An Appearance of Wisdom
Since you died with Christ to the elemental spiritual forces of this world, why, as though you still belonged to the world, do you submit to its rules: “Do not handle! Do not taste! Do not touch!”? These rules, which have to do with things that are all destined to perish with use, are based on merely human commands and teachings. Such regulations indeed have an appearance of wisdom, with their self-imposed worship, their false humility and their harsh treatment of the body, but they lack any value in restraining sensual indulgence. – Colossians 2:20-23
Right before these verses, Paul has made a clear proclamation that believers in Christ are no longer under the law. We are under Christ. Yet, this does not mean that we should sin all the more so that grace may abound. Paul’s reprimand here in verse 20 is not against those who are still holding to Scriptural/Godly standards of living life. Although we are no longer under the law, the law still guides us in how to live a life that is faithful and honoring to God.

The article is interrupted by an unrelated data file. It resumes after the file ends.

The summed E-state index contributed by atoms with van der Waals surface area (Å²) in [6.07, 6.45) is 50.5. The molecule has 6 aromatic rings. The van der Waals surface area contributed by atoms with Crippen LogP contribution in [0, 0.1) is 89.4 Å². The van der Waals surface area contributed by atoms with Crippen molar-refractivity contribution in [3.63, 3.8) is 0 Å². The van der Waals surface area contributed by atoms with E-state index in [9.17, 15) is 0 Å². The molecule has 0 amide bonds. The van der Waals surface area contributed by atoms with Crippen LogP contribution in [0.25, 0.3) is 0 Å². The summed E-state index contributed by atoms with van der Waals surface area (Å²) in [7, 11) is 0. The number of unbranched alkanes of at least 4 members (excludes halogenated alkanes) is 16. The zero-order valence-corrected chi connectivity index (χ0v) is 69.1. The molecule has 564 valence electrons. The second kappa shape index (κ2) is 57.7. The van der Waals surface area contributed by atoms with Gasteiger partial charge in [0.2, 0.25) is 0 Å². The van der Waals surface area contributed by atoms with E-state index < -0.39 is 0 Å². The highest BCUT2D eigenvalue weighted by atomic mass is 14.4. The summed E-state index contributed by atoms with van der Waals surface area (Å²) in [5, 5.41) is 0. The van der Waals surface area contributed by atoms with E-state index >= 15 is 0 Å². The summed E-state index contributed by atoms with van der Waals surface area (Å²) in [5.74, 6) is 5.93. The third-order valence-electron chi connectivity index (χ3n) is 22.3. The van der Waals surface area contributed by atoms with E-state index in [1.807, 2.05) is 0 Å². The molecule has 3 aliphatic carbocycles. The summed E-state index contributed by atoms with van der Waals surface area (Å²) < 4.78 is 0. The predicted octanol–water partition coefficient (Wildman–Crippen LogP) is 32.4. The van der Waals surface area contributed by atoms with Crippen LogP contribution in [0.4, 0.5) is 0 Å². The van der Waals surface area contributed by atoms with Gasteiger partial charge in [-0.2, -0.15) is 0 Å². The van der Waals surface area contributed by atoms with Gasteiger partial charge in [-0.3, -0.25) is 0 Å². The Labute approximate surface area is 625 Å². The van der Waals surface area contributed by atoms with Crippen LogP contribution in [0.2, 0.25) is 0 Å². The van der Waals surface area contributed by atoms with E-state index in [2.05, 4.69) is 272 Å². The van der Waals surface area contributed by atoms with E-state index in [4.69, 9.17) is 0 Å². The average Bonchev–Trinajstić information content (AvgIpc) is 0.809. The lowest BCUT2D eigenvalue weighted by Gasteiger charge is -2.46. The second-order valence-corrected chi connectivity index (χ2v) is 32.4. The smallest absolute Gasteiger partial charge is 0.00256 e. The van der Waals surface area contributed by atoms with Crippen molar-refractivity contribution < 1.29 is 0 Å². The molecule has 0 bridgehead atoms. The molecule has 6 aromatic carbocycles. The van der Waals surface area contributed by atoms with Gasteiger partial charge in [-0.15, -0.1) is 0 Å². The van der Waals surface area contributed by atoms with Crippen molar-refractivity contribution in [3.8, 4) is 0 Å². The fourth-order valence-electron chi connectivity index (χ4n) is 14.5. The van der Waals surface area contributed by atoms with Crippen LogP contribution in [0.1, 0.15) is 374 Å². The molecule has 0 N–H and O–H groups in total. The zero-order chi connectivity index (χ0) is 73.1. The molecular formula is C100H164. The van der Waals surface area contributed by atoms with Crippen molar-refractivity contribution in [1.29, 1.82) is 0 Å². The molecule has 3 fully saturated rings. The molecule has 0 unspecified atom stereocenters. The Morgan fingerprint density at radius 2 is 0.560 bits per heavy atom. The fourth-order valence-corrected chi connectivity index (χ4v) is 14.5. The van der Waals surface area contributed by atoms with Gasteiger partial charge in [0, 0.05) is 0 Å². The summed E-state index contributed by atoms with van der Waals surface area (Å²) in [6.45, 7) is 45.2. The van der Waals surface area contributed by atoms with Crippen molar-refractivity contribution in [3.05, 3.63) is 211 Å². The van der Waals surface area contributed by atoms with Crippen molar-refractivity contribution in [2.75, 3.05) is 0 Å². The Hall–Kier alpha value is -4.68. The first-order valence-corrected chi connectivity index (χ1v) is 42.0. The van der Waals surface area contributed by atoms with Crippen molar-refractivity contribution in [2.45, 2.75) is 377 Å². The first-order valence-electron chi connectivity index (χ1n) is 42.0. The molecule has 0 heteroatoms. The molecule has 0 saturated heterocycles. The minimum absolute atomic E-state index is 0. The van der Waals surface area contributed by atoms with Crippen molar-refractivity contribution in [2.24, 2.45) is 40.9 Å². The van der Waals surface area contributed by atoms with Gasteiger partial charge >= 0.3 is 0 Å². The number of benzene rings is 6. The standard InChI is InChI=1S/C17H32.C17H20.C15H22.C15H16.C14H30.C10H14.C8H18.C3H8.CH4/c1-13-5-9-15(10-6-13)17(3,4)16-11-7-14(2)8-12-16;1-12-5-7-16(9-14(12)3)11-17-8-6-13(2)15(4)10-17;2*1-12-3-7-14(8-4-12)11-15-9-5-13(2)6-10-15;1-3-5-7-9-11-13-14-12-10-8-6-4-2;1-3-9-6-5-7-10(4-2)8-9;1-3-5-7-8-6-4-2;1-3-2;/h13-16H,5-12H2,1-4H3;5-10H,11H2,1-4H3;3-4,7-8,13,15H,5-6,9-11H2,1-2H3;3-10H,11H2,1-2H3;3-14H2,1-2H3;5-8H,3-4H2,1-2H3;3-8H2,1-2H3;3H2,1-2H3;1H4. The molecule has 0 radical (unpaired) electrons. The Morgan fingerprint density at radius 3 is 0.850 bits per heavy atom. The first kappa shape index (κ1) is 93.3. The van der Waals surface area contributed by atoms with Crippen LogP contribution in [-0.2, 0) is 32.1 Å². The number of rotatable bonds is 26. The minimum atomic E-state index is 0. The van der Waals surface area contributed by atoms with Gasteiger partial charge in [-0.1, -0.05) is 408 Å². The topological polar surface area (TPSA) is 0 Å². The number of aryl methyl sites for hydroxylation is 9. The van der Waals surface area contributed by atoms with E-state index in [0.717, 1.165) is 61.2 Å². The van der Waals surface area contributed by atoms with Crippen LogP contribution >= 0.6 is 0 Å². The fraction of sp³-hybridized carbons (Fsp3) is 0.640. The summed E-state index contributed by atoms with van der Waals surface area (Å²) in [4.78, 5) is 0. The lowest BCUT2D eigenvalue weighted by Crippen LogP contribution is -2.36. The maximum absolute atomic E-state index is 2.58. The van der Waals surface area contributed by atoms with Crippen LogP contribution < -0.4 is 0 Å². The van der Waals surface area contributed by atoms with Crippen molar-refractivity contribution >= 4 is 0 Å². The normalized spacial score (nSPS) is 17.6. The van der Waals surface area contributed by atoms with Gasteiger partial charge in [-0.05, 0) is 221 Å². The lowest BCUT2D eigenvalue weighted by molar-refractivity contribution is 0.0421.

Yet, in this situation, Paul is speaking to situations in which people have prescribed additional moral/legalistic rules. One example of this would be to say that speaking in tongues is evidence of salvation, and those who do not speak in tongues are not saved. These are the type of abuses that were going on in the church in Colossae. This was a man-made expectation that was set on top of the shoulders of Christians, oppressing them, and misleading them in regard to their faith in Christ.
If the early church could fall to deception like this, we should not be so proud to think that we are immune to it. We must continually be examining the rules, standards, and boundaries we put around ourselves. When we do this, we should not be asking, “is this right or wrong?” Instead, we should be asking, “is this faithful? Is this honoring to Christ? Is this glorifying to God?”
The allure of man-made cultural standards that are legalistically put in place over believers is that it has the appearance of wisdom. It has the appearance of holiness and righteousness. It makes people think, “wow, aren’t they just the most godly person around?” Yet, the folly of this is that when there are additional pre-requisites for a believer to be in a relationship with the Lord, it devalues Christ and all that He has done. So let us live in the freedom of Christ, no longer under the law, called not to legalism, but to faithfulness and to Jesus.